02/21/2003 12:00AM

No bet exchange for now

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Language that would have allowed an offtrack betting operator in North Dakota to set up a betting exchange was removed from a bill passed on Thursday afternoon in the state's Senate.

The legislation would have allowed Racing Services, a North Dakota OTB operator and account-wagering company, to set up a system to let horseplayers bet against each other on the outcome of races across the U.S. Without the bet-exchange language, the bill that passed in the Senate tweaks the percentages of money from parimutuel bets allotted to groups in the state.

So-called betting exchanges have been criticized by many in the racing industry for providing incentives for horses to lose and for potentially siphoning money out of parimutuel pools, which provide racetracks and horsemen with the vast majority of their revenues. Wagers made through betting exchanges are not commingled into national pools.

Susan Bala, the chief executive of Racing Services, said Friday that she had asked for the language to be added to the bill and had also asked for its removal. Bala said that she added the language "as a preliminary measure" because the bill had to get out of committee on Wednesday, when Racing Services was having "internal discussions" about the possibility of setting up an exchange.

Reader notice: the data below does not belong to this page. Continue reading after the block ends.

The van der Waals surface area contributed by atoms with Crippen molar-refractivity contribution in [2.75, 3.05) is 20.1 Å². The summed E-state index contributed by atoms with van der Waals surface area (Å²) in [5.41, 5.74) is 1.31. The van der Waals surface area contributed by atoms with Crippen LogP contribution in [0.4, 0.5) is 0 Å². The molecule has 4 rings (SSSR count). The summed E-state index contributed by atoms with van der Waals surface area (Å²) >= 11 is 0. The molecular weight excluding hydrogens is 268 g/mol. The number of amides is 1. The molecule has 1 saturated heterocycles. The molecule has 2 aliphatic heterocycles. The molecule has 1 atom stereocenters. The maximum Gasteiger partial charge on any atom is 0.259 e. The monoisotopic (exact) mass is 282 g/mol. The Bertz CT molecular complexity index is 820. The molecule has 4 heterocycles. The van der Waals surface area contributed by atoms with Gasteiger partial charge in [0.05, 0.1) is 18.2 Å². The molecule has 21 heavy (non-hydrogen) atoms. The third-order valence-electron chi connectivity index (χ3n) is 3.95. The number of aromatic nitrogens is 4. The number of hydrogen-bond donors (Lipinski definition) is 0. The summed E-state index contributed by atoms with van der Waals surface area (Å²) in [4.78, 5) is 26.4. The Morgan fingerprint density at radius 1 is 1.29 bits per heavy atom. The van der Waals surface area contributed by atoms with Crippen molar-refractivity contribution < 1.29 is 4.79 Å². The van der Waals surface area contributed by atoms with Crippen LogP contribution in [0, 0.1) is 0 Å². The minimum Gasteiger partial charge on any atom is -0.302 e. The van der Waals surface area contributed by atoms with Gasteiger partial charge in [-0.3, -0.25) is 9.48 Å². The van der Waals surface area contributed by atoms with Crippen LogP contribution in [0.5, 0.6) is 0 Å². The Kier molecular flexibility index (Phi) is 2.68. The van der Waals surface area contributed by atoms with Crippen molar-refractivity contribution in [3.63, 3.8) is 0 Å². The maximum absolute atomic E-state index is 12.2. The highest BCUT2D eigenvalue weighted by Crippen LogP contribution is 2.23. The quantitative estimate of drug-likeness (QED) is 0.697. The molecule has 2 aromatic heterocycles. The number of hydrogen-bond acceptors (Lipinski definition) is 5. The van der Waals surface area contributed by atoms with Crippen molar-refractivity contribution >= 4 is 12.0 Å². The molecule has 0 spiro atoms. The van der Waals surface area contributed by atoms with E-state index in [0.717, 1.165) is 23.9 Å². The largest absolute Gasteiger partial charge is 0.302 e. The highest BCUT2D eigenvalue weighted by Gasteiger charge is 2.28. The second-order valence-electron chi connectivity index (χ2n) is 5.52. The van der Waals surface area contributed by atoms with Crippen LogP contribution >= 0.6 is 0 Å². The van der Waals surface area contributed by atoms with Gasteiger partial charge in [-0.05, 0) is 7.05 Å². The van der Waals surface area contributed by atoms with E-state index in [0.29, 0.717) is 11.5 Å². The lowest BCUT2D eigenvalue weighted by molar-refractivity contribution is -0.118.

"If we didn't add it then we wouldn't have been able to even consider it," Bala said. "After we reviewed it, we thought it was premature to go ahead." Bala said that any future implementation of a betting exchange would only go forward after "a lot of discussion with racetracks."

The legality of betting exchanges in the U.S. is a gray area, according to federal lobbyists and racing officials. The British company Betfair, the largest betting exchange in the world, recently cut off its U.S. customers because of concerns about the legality of accepting bets in the U.S., according to messages Betfair recently sent to its U.S. account holders.

Several racing officials said Friday that software companies have been shopping an "off-the-shelf" version of betting-exchange software to U.S. companies, including racetracks. The software would allow a U.S. company to readily set up an Internet site matching bettors across the U.S.

Bala said that Racing Services had received "no less than four offers" from companies over the past several years to set up a betting exchange. "It's extremely preliminary, very much in the early stages," Bala said. "This is something that is going to have to be understood, because it's out there."

Bala said she had considered opening the betting exchange because current wagering through offshore and foreign companies on U.S. races was not returning any money to the U.S racing industry. She said discussions about her own betting exchange did not reach the stage where splits for U.S. racetracks and horsemen had been considered.

On a betting exchange, account-holders can post odds on horses and accept bets from other customers. On Betfair, the company retains 2 to 5 percent of winning wagers as a fee for matching the bettors. The North Dakota legislation would have allowed any bet-exchange operator in the state to retain "up to 5 percent" of winning wagers.

Because one side is always betting that a horse will lose, regulators fear that bet exchanges could provide nearly limitless opportunities for corruption. For example, trainers or jockeys could decide to hold a horse to cash a bet, or collude with other trainers and jockeys to thwart a favorite's chances in a race.